On Thursday, Opera released the latest developer version of its browser, adding built-in ad-blocking.
"Ads have been an important part of the internet since its very beginning. The first online advertisement appeared on the web as early as 1994. Ever since then, ads have helped the web grow, giving people free access to millions of websites," said Opera's SVP of Global Engineering Krystian Kolondra in a blog post. But since then, online ads have grown to be "one of the major annoyances of web browsing" causing web pages to load more slowly. Third-party ad blockers have been available for some time, but Opera wants to take things a step further by integrating ad-blocking directly into its desktop browser. The new ad-blocking feature is deactivated by default but the browser will suggest using the feature when it detects ads that can be blocked. To activate or deactivate the feature on a specific website, click the shield icon in the address bar and toggle the switch.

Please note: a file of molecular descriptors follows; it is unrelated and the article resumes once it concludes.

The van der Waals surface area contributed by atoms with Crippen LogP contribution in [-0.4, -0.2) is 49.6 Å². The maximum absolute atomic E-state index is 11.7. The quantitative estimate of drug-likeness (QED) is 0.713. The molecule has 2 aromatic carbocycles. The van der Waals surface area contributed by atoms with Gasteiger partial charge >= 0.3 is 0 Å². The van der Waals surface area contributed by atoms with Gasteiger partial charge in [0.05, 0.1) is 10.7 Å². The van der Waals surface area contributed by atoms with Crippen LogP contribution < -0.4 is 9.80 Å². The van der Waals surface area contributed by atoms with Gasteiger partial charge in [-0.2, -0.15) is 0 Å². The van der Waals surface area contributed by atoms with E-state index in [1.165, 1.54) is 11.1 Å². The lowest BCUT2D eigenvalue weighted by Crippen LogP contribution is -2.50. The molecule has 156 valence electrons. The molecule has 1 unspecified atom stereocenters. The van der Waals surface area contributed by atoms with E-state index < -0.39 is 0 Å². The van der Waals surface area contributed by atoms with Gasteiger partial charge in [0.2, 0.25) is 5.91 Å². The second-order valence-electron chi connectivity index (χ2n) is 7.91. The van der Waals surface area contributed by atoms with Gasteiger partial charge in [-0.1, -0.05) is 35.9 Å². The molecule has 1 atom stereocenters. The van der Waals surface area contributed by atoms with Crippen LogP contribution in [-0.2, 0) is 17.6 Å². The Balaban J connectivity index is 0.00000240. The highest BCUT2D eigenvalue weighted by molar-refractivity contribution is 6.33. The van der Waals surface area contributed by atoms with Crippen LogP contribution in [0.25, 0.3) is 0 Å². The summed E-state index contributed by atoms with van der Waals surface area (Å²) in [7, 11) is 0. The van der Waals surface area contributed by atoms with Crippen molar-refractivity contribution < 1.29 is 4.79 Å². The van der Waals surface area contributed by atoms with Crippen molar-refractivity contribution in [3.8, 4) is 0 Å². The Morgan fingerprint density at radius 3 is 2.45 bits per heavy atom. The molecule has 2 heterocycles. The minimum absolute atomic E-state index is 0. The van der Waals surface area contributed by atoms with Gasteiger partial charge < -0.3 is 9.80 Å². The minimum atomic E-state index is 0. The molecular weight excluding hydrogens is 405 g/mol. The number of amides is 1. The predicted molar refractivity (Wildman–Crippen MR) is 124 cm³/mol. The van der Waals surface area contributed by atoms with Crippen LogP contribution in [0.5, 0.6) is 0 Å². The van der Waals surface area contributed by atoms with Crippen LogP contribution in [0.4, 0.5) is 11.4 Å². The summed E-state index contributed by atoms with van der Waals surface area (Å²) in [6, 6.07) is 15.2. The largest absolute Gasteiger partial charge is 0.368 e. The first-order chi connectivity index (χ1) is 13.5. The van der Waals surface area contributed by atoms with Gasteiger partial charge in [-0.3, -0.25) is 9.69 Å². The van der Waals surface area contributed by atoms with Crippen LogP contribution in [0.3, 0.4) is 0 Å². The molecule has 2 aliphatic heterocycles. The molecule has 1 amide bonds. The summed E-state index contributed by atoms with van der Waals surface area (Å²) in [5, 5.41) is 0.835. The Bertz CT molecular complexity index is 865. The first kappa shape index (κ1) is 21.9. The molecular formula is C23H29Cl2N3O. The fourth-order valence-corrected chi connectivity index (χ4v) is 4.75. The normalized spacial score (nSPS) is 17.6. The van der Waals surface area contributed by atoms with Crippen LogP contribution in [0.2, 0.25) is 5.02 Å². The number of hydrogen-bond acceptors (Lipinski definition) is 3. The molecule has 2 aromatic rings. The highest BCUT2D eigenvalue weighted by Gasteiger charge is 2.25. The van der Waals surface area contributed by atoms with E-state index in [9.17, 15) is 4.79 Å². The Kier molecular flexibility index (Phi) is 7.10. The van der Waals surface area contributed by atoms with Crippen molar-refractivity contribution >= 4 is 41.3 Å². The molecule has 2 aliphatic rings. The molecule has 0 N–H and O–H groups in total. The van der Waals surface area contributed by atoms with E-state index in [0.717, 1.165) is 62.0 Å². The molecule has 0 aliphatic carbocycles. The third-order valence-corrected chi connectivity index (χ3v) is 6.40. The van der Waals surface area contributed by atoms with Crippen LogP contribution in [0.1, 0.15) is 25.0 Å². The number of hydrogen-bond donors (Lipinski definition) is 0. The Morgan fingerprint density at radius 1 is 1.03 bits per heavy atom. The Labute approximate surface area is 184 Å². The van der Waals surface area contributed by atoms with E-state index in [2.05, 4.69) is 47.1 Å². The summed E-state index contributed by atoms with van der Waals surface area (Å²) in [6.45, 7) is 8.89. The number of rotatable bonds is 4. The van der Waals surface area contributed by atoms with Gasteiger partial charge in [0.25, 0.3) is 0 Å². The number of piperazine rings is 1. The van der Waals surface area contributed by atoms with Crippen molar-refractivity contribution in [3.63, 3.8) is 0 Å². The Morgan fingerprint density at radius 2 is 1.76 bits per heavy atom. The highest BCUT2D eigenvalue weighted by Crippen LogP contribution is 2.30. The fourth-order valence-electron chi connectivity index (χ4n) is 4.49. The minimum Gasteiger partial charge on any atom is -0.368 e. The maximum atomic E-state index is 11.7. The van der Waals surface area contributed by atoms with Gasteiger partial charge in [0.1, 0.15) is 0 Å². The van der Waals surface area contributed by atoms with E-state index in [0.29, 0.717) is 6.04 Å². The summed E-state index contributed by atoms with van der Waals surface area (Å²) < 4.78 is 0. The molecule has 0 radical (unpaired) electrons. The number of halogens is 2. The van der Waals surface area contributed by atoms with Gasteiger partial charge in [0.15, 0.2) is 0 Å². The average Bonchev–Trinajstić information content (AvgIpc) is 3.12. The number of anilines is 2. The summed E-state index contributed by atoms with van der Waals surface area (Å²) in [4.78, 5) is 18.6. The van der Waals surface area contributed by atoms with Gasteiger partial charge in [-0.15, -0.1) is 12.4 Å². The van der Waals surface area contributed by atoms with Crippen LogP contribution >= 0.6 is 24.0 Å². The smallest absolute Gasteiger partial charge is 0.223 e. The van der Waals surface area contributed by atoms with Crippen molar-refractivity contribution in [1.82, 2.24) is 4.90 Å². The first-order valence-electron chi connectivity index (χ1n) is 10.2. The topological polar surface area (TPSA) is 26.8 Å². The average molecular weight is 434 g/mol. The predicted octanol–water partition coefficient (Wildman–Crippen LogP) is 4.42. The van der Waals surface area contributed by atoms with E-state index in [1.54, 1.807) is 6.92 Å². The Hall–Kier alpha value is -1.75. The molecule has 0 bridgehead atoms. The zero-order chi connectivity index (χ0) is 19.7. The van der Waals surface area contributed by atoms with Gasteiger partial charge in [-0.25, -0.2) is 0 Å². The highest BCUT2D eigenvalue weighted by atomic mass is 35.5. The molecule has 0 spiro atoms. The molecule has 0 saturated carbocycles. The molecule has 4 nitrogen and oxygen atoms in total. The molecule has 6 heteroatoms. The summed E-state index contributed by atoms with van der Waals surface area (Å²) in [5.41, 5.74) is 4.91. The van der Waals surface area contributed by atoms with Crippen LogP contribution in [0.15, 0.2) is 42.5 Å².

"Advertising fuels the internet, allowing for many services to be free for users," said Kolondra. "But, as our new research shows, most webpages today are significantly slowed down by bloated ads and heavy tracking. We don't accept it – we want the web to be a better place for us all, as users." Opera claims that browsing with Opera's built-in ad-blocker turned on is, on average, 45 percent faster than browsing on Google's Chrome browser with an AdBlock Plus extension and a whopping 89 percent faster than Microsoft's Edge browser, which currently does not support any ad blocker extensions. The feature is expected to roll out to other Opera browsers for computers and phones in a future release.
Photo: © iStock.